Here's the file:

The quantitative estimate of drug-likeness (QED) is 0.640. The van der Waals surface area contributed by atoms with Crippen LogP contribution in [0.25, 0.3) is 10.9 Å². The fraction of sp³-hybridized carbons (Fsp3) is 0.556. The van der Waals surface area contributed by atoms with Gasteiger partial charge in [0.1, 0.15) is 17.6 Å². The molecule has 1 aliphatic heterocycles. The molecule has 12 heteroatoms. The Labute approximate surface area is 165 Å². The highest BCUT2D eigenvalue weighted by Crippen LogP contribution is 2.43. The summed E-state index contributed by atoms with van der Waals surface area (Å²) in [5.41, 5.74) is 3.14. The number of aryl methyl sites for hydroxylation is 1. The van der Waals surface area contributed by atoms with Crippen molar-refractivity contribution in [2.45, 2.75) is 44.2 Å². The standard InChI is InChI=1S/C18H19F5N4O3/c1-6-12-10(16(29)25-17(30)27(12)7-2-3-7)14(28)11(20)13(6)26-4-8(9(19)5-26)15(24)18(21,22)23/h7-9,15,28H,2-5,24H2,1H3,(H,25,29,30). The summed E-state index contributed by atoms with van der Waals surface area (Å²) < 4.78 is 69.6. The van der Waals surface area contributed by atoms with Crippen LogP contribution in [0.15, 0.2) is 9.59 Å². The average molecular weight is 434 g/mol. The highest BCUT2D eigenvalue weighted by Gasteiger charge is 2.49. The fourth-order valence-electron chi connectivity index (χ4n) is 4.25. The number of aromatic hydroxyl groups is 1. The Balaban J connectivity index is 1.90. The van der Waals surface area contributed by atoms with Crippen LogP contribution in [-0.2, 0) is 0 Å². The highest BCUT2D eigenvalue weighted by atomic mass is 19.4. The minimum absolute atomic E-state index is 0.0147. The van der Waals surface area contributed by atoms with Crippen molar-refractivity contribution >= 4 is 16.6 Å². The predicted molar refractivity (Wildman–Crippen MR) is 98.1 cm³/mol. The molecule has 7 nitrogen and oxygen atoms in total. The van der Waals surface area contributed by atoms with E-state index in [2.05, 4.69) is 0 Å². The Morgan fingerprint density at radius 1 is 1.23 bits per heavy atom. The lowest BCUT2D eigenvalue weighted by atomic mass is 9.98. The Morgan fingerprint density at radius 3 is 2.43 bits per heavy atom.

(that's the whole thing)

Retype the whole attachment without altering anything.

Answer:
The quantitative estimate of drug-likeness (QED) is 0.640. The van der Waals surface area contributed by atoms with Crippen LogP contribution in [0.25, 0.3) is 10.9 Å². The fraction of sp³-hybridized carbons (Fsp3) is 0.556. The van der Waals surface area contributed by atoms with Gasteiger partial charge in [0.1, 0.15) is 17.6 Å². The molecule has 1 aliphatic heterocycles. The molecule has 12 heteroatoms. The Labute approximate surface area is 165 Å². The highest BCUT2D eigenvalue weighted by Crippen LogP contribution is 2.43. The summed E-state index contributed by atoms with van der Waals surface area (Å²) in [5.41, 5.74) is 3.14. The number of aryl methyl sites for hydroxylation is 1. The van der Waals surface area contributed by atoms with Crippen molar-refractivity contribution in [2.45, 2.75) is 44.2 Å². The standard InChI is InChI=1S/C18H19F5N4O3/c1-6-12-10(16(29)25-17(30)27(12)7-2-3-7)14(28)11(20)13(6)26-4-8(9(19)5-26)15(24)18(21,22)23/h7-9,15,28H,2-5,24H2,1H3,(H,25,29,30). The summed E-state index contributed by atoms with van der Waals surface area (Å²) < 4.78 is 69.6. The van der Waals surface area contributed by atoms with Crippen LogP contribution in [0.15, 0.2) is 9.59 Å². The average molecular weight is 434 g/mol. The highest BCUT2D eigenvalue weighted by Gasteiger charge is 2.49. The fourth-order valence-electron chi connectivity index (χ4n) is 4.25. The number of aromatic hydroxyl groups is 1. The Balaban J connectivity index is 1.90. The van der Waals surface area contributed by atoms with Crippen LogP contribution in [-0.2, 0) is 0 Å². The highest BCUT2D eigenvalue weighted by atomic mass is 19.4. The minimum absolute atomic E-state index is 0.0147. The van der Waals surface area contributed by atoms with Crippen molar-refractivity contribution >= 4 is 16.6 Å². The predicted molar refractivity (Wildman–Crippen MR) is 98.1 cm³/mol. The molecule has 7 nitrogen and oxygen atoms in total. The van der Waals surface area contributed by atoms with E-state index in [2.05, 4.69) is 0 Å². The Morgan fingerprint density at radius 1 is 1.23 bits per heavy atom. The lowest BCUT2D eigenvalue weighted by atomic mass is 9.98. The Morgan fingerprint density at radius 3 is 2.43 bits per heavy atom.